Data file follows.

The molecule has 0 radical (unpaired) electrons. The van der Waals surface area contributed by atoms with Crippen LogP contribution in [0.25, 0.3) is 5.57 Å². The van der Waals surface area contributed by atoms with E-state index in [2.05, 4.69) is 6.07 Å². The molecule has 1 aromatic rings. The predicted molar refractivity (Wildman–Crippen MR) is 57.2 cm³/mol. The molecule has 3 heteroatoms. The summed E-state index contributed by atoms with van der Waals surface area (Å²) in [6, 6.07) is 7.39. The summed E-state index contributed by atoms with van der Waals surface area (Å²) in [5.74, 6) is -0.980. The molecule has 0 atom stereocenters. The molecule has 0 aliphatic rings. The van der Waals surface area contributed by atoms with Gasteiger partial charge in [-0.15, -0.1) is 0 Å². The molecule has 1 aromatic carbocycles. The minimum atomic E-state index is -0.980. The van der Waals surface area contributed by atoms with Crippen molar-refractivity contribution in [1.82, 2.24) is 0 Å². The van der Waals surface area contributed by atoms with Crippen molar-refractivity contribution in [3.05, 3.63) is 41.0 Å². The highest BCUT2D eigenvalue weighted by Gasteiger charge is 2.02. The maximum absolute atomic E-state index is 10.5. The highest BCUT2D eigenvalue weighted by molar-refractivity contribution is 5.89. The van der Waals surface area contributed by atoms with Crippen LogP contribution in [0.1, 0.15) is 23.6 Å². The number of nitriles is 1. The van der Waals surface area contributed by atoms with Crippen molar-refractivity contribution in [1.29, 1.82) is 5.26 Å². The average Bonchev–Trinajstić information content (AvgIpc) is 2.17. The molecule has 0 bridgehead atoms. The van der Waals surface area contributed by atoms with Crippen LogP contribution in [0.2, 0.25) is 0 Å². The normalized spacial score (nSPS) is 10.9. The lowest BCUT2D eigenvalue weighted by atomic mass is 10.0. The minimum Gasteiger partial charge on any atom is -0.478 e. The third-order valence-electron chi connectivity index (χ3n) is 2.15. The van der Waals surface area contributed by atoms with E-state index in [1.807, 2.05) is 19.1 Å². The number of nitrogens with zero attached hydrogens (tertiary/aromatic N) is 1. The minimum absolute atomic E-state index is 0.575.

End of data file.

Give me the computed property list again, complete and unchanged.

The molecule has 0 radical (unpaired) electrons. The van der Waals surface area contributed by atoms with Crippen LogP contribution in [0.25, 0.3) is 5.57 Å². The van der Waals surface area contributed by atoms with E-state index in [2.05, 4.69) is 6.07 Å². The molecule has 1 aromatic rings. The predicted molar refractivity (Wildman–Crippen MR) is 57.2 cm³/mol. The molecule has 3 heteroatoms. The summed E-state index contributed by atoms with van der Waals surface area (Å²) in [6, 6.07) is 7.39. The summed E-state index contributed by atoms with van der Waals surface area (Å²) in [5.74, 6) is -0.980. The molecule has 0 atom stereocenters. The molecule has 0 aliphatic rings. The van der Waals surface area contributed by atoms with Gasteiger partial charge in [-0.15, -0.1) is 0 Å². The molecule has 1 aromatic carbocycles. The minimum atomic E-state index is -0.980. The van der Waals surface area contributed by atoms with Crippen molar-refractivity contribution in [1.82, 2.24) is 0 Å². The van der Waals surface area contributed by atoms with Crippen molar-refractivity contribution in [3.05, 3.63) is 41.0 Å². The highest BCUT2D eigenvalue weighted by Gasteiger charge is 2.02. The maximum absolute atomic E-state index is 10.5. The highest BCUT2D eigenvalue weighted by molar-refractivity contribution is 5.89. The van der Waals surface area contributed by atoms with Crippen LogP contribution in [0.1, 0.15) is 23.6 Å². The number of nitriles is 1. The van der Waals surface area contributed by atoms with Crippen molar-refractivity contribution in [1.29, 1.82) is 5.26 Å². The average Bonchev–Trinajstić information content (AvgIpc) is 2.17. The molecule has 0 bridgehead atoms. The van der Waals surface area contributed by atoms with Crippen LogP contribution in [0.2, 0.25) is 0 Å². The normalized spacial score (nSPS) is 10.9. The lowest BCUT2D eigenvalue weighted by atomic mass is 10.0. The minimum Gasteiger partial charge on any atom is -0.478 e. The third-order valence-electron chi connectivity index (χ3n) is 2.15. The van der Waals surface area contributed by atoms with E-state index in [1.807, 2.05) is 19.1 Å². The number of nitrogens with zero attached hydrogens (tertiary/aromatic N) is 1. The minimum absolute atomic E-state index is 0.575.